Rising oil prices threaten construction projects

By Jenny LescohierMarch 08, 2022

Elevated oil and other prices are driving the cost of delivering construction services higher, which could result in the postponement or cancellation of some projects

Construction has recovered virtually all of the jobs lost during the early stages of the pandemic, adding 60,000 jobs on net just in February, however rapidly rising oil prices could cause disruptions to project delivery.

Dr. Anirban Basu, chief economist with Associated Builders and Contractors (ABC), said the U.S. economy is “charging into the post-pandemic world with significant momentum,” however there are many reasons for concern.

“Elevated oil prices are likely already doing damage to the economy, damage that is not yet apparent in key macroeconomic indicators,” he said. “Elevated oil and other prices are also driving the cost of delivering construction services higher, which could result in the postponement or cancellation of some projects.”

Promising to further price fluctuations is President Biden’s announcement on March 8 that the U.S. will ban all Russian oil imports, toughening the toll on Russia’s economy in retaliation for its invasion of Ukraine. He acknowledged it will come at a cost to Americans, particularly at the gas pump.

Good news for construction employment

According to ABC’s analysis of data from the U.S. Bureau of Labor Statistics, nonresidential construction employment increased by 29,400 positions in February, with all three subsectors experiencing growth. Overall, the sector is up 3.9% over the past 12 months.

The residential sector added 31,000 jobs in February and is up 4.5% since February 2021.

The construction unemployment rate fell to 6.7% in February, while unemployment across all industries declined to 3.8%, down from 4.0% in January.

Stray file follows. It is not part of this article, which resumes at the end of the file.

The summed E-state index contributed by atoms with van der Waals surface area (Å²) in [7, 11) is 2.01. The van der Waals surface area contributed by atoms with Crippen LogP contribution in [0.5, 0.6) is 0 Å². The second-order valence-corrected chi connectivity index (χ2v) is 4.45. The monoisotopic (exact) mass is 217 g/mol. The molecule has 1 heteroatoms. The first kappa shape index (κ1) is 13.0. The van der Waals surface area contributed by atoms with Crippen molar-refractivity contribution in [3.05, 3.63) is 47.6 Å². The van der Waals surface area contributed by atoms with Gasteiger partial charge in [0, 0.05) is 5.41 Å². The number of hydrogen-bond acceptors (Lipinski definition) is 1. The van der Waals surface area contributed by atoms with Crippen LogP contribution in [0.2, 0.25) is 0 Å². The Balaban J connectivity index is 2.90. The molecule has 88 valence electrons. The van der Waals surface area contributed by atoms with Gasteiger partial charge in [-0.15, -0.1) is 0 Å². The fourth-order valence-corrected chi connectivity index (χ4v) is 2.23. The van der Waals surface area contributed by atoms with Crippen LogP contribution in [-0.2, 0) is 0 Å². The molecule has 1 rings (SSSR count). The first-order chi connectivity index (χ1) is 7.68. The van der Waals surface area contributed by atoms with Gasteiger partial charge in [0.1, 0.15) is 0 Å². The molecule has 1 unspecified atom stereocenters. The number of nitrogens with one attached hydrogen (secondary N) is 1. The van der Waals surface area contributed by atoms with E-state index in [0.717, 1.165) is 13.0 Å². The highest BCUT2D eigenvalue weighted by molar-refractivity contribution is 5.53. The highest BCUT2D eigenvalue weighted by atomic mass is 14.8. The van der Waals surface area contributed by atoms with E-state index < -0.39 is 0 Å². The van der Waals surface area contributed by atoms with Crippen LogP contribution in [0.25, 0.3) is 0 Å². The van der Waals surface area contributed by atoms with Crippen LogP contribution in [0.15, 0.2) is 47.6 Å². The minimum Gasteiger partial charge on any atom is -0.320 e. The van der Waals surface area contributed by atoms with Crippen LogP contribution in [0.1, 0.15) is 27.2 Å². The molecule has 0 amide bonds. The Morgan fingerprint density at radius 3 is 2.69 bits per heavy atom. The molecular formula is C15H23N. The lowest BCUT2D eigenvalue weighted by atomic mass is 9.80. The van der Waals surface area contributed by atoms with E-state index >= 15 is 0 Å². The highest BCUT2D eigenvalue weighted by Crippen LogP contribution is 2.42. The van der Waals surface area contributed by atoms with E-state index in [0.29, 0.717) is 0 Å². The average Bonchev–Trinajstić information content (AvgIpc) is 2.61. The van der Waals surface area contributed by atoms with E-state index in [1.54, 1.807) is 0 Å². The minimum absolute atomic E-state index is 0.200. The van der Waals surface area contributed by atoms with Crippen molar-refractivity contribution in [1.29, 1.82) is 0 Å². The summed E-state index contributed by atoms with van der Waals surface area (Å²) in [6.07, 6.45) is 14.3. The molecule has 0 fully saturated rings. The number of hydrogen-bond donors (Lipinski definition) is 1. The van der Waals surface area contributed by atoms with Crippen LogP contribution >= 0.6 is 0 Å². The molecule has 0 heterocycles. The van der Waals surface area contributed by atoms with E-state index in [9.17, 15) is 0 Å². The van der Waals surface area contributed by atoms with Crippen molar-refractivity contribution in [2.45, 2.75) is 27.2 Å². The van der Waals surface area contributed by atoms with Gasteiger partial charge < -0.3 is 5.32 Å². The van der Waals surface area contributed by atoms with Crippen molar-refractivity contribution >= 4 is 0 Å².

Good news aside, Basu noted overall federal spending will be down sharply in 2022, despite stepped-up federal investment in infrastructure, “creating substantial fiscal drag.

“Inflation has been draining households of accumulated savings and could trigger rapid slowing in consumer outlays,” he said. “Interest rates are poised to rise as the Federal Reserve readies itself to deal more forcefully with what has turned out to be nontransitory inflation.”

Still, rapid workforce growth is fueling America’s economic momentum, with more people re-entering the workforce to take advantage of higher wages and to better contend with rapidly rising prices.

“Evidence indicates that contractors have had a somewhat easier time filling available positions recently,” said Basu. “There are also indications that supply chain issues have improved slightly, though the Ukraine/Russia war may create new issues on that front.”

He concluded, “With demand strong and the supply side of the economy in repair, 2022 is setting up to be a strong year for contractors. At some point, federal infrastructure dollars will begin to flow more freely, and that will help support additional contractor backlog, which declined to 8.0 months in ABC’s latest Construction Backlog Indicator report.”

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